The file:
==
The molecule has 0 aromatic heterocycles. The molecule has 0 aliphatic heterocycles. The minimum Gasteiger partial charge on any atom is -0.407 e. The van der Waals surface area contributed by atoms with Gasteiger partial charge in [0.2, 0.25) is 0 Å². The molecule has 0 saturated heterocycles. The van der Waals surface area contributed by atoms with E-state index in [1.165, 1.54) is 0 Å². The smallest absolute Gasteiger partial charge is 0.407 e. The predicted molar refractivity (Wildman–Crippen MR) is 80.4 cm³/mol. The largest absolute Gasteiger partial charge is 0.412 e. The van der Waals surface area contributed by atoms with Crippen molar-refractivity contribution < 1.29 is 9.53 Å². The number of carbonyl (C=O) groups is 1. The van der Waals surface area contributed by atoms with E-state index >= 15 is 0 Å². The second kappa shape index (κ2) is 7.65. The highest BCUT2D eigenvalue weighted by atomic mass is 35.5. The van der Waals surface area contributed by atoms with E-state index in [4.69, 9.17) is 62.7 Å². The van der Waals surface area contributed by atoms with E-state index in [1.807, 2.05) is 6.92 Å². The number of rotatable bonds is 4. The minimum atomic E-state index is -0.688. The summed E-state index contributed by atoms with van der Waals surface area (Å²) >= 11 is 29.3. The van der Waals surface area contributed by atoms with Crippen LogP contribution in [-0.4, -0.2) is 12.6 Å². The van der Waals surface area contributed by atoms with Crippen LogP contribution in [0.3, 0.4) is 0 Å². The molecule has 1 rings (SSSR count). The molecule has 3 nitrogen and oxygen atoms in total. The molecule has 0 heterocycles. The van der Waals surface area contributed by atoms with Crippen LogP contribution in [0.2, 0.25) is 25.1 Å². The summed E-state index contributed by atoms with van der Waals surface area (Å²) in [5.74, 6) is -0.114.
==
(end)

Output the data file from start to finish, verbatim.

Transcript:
The molecule has 0 aromatic heterocycles. The molecule has 0 aliphatic heterocycles. The minimum Gasteiger partial charge on any atom is -0.407 e. The van der Waals surface area contributed by atoms with Gasteiger partial charge in [0.2, 0.25) is 0 Å². The molecule has 0 saturated heterocycles. The van der Waals surface area contributed by atoms with E-state index in [1.165, 1.54) is 0 Å². The smallest absolute Gasteiger partial charge is 0.407 e. The predicted molar refractivity (Wildman–Crippen MR) is 80.4 cm³/mol. The largest absolute Gasteiger partial charge is 0.412 e. The van der Waals surface area contributed by atoms with Crippen molar-refractivity contribution < 1.29 is 9.53 Å². The number of carbonyl (C=O) groups is 1. The van der Waals surface area contributed by atoms with E-state index >= 15 is 0 Å². The second kappa shape index (κ2) is 7.65. The highest BCUT2D eigenvalue weighted by atomic mass is 35.5. The van der Waals surface area contributed by atoms with E-state index in [4.69, 9.17) is 62.7 Å². The van der Waals surface area contributed by atoms with E-state index in [1.807, 2.05) is 6.92 Å². The number of rotatable bonds is 4. The minimum atomic E-state index is -0.688. The summed E-state index contributed by atoms with van der Waals surface area (Å²) >= 11 is 29.3. The van der Waals surface area contributed by atoms with Crippen LogP contribution in [-0.4, -0.2) is 12.6 Å². The van der Waals surface area contributed by atoms with Crippen LogP contribution in [0.3, 0.4) is 0 Å². The molecule has 1 rings (SSSR count). The molecule has 3 nitrogen and oxygen atoms in total. The molecule has 0 heterocycles. The van der Waals surface area contributed by atoms with Crippen LogP contribution in [0.2, 0.25) is 25.1 Å². The summed E-state index contributed by atoms with van der Waals surface area (Å²) in [5.74, 6) is -0.114.